Why my family has banned present buying over the age of 21
- Credit: Archant Norfolk
If you’ve ever read my column before you might have noticed I’m just a little bit excited about Christmas.
My family are spread across the country so it’s one of the only times of the year I get to spend quality time with them.
And in the office this week I’ve heard the beginnings of grumbling about saving for presents.
I mentioned to my colleagues that in my - pretty large - extended family we've banned present buying for people over the age of 21.
The reaction was bemused silence but the method truly works brilliantly.
First off, Christmas isn’t about presents anyway, so why does it matter if you get a few less when you get older?
Secondly, it eradicates the need for awkward reciprocation.
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I love my aunts but I haven’t got the faintest idea what I’d buy for them. Scarves? Lip balm? Cyroptocurrency?
And likewise I suspect they wouldn’t really know what to buy me.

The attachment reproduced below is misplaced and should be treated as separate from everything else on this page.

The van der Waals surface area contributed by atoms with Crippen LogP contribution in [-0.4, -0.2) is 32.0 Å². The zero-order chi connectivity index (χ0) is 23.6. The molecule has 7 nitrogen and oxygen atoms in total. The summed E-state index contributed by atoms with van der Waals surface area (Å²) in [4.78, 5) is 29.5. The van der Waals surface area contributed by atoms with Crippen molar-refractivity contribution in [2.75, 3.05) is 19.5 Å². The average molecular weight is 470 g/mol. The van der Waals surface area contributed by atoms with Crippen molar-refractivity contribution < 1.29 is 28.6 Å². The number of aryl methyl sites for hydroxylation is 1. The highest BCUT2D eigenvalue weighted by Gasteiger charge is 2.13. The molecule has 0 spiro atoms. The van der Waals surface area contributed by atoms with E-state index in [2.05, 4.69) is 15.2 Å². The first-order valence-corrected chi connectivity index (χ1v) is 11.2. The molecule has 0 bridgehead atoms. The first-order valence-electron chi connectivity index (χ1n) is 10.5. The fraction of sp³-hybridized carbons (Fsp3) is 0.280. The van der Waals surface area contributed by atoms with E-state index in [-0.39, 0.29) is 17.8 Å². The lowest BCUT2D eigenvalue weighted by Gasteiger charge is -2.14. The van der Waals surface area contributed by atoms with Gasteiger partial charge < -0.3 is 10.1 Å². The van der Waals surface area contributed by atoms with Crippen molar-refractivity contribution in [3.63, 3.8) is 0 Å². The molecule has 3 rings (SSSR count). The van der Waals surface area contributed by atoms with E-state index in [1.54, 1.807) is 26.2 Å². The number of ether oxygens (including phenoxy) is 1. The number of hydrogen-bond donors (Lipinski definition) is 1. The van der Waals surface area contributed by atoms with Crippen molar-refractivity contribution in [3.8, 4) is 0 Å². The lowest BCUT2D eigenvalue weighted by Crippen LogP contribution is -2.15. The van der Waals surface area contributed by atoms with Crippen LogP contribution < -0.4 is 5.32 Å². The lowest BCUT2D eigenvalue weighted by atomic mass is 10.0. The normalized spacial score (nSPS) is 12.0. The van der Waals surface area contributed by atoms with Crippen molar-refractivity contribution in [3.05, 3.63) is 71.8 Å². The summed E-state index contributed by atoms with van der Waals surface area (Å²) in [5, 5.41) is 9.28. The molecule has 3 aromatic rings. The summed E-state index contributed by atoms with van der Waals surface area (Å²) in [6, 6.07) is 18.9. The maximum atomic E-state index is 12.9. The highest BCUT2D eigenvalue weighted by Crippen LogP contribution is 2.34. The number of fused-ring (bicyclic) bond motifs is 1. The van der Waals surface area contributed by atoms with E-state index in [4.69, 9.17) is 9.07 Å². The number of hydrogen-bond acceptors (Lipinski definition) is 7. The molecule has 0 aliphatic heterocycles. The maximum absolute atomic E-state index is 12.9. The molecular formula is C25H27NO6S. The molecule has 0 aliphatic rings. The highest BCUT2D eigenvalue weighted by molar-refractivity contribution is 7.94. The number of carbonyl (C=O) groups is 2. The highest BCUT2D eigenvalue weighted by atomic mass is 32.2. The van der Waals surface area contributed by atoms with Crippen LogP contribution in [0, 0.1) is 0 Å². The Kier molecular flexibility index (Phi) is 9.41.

So not only does it mean I can give my cousins a hug and then pour myself a drink instead of awkwardly handing them a bargain bath bomb, it also cuts down on waste.
It also means that the precious time I do have with my family I get to genuinely catch up with them instead of opening presents and then launching the wrapping paper clean-up operation half an hour later.
Last but not least, it’s a massive money saver.
I haven’t got a tonne of cash and I know my family would rather I spend it on an MOT than on something they’ll never use.
And that works both ways – I’d rather my uncle bought himself some unusual IPAs than spending the funds on socks which are too small.
The compromise we’ve reached is that at the age of 21 the aunts, uncles, and anyone else who wants to, all chip in for a bigger present.
I bought myself a watch which I wear every day and could probably last me a lifetime.
I can’t remember what my uncle bought me the year before that, or my aunt the year before that.
Instead, it makes me smile every time I check the time.